Whether you work as an application developer or a data engineer, there will always be a need to clean, beautify, and bring data to a prescribed format. At such times, the following functions prove to be a lot useful.
I use these functions quite a lot, and it saves me a ton of effort. It keeps my code clean, and less bug prone. All four fall under the category of pure functions.
First of all, what does a pure function mean? It just means that how many ever times you pass a set of inputs to a function, it should return the same output. For example, I have a function that returns the input in uppercase. Irrespective of the number of times I pass "sam", it will always return "SAM". Well, on the surface most functions behave like that except for a few functions like rand() which returns a different value each time, and time() which returns a different time each time it is called. These are impure.
Another constraint of pure functions is that they should not introduce any side effects. What it means is that it should not change the value of any variable outside of the function, and it should not output anything to another source (eg., printing a value to a screen or writing to a log file).
All that a pure function does is return a value(s). It helps keep the code clean and maintainable, as one function will just concisely do one thing without affecting the outer world.
Let's move on to digging the handy functions that I mentioned at the start. To explain them in detail, let's consider a hypothetical scenario but I'm sure there are good chances that you come across such a case in your work life a lot.
I used a spreadsheet that has employee sample data from https://www.thespreadsheetguru.com/blog/sample-data in order to walk through each of the 4 functions.
Let's use pandas to read the spreadsheet into a dataframe. We then print the columns present to understand what's in there.
import pandas as pd # Read data from spreadsheet and store it in a dataframe employee = pd.read_excel("employee-sample.xlsx") # Columns present in dataframe print(employee.columns.values.tolist())
Whenever there is a need to perform an action to a set of data, you can think of using map.
The basic syntax of a map is map(function, \iterables)*. Here the function is what takes an action, and data in iterables is what gets passed to the function one by one.
To visualize the usage of the map, let's print the values in the Gender column. We notice that the values are either 'Male' or 'Female'. Let's assume that there is a need to return a shortened form 'M' for 'Male' and 'F' for 'Female'. map comes in very handy.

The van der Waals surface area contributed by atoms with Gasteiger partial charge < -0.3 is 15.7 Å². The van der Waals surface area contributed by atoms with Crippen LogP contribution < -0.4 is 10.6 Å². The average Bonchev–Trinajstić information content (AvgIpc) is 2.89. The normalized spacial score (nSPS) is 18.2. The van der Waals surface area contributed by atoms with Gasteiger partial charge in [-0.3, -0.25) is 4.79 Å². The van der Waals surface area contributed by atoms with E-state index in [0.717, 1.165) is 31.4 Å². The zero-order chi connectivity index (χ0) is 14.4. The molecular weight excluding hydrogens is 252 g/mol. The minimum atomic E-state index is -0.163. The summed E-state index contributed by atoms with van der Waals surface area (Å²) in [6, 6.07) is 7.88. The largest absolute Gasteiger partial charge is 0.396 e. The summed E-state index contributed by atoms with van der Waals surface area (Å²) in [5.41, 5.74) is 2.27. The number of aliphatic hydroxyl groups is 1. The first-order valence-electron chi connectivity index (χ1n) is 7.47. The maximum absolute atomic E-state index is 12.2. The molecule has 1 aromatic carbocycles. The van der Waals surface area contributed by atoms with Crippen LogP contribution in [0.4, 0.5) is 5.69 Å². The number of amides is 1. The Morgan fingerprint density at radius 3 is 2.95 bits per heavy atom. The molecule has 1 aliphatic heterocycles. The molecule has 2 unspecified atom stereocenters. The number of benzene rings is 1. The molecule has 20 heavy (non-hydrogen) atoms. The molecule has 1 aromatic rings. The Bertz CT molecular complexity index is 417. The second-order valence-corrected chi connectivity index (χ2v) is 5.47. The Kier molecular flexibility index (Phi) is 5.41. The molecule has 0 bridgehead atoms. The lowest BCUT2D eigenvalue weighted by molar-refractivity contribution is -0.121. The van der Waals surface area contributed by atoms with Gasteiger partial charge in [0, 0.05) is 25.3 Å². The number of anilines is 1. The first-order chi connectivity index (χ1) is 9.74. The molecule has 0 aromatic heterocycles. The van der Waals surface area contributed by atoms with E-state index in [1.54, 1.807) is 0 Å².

# Sample values of Gender column in dataframe print(employee['Gender'].head()) # Use case 1 for map function # For each element passed, the function # returns the shortened form def gender_shortform(index): return 'M' if index == 'Male' else 'F' # Store values of Gender column in a variable employee_gender = employee['Gender'] print(list(map(gender_shortform, employee_gender)))
In the above example, gender_shortform is the function that takes in value from employee_gender, checks the value and returns the appropriate short form. Likewise, we come across many such scenarios where a column of data needs to be massaged or translated, especially with numerical and string data. A map would be an ideal candidate for these.
As the name suggests, we use filter when we need a subset of records/data based on a condition. filter takes in a function and an iterable similar to map. Th function returns a boolean value based on one or more conditions. In our employee spreadsheet, assume we need employees who have had a bonus. This can be handled easily using a filter function like so.
# Example usage of filter function # Return items whose value is greater than 0.00 def filter_employee_with_bonus(item): return item > 0.00 employee_bonus = employee['Bonus %'] # Find the number of employees who received Bonus print(len(list(filter(filter_employee_with_bonus, employee_bonus))))
zip is a function that is used to combine iterables. It can be applied to a lot of many scenarios where it can be used to create a new data structure. For example, if I want to analyze an employee's job title and department, I can quickly use zip function to create a new data structure.
# In order to create a new tuple with few # details about the employee print(list(zip(employee['Full Name'], \ employee['Job Title'], \ employee['Department'])))
reduce is another function that's commonly used when there is a need to calculate a result based on a column of values. reduce should be imported from the functools package. The syntax is quite similar to map and filter, where the first argument is the function name (or a lambda function), followed by an iterable, and the third argument is an initializer. The initializer argument is unique to reduce. It just means that the third argument becomes the second when the function is applied for the first time.
Let's assume we need the sum of Annual Salary of all employees plus an operational cost of 100000. We then write a one-liner reduce function like so.
def calculate_ctc(a, b): return a + b ctc = reduce(calculate_ctc, employee['Annual Salary'], 100000) print(ctc)
The prime advantage I find in using these functions is the reduced code, and hence managing and troubleshooting becomes a lot easier. The examples mentioned above may not be the best ones to apply these functions, it was more to showcase how to make use of them, to kindle some ideas. It is purely a developer's choice when it comes to the implementation of logic.
Here is the complete code in replit.
Share your experiences using these pure functions, have you seen any performance gains or faced critics from co-workers due to usage of these?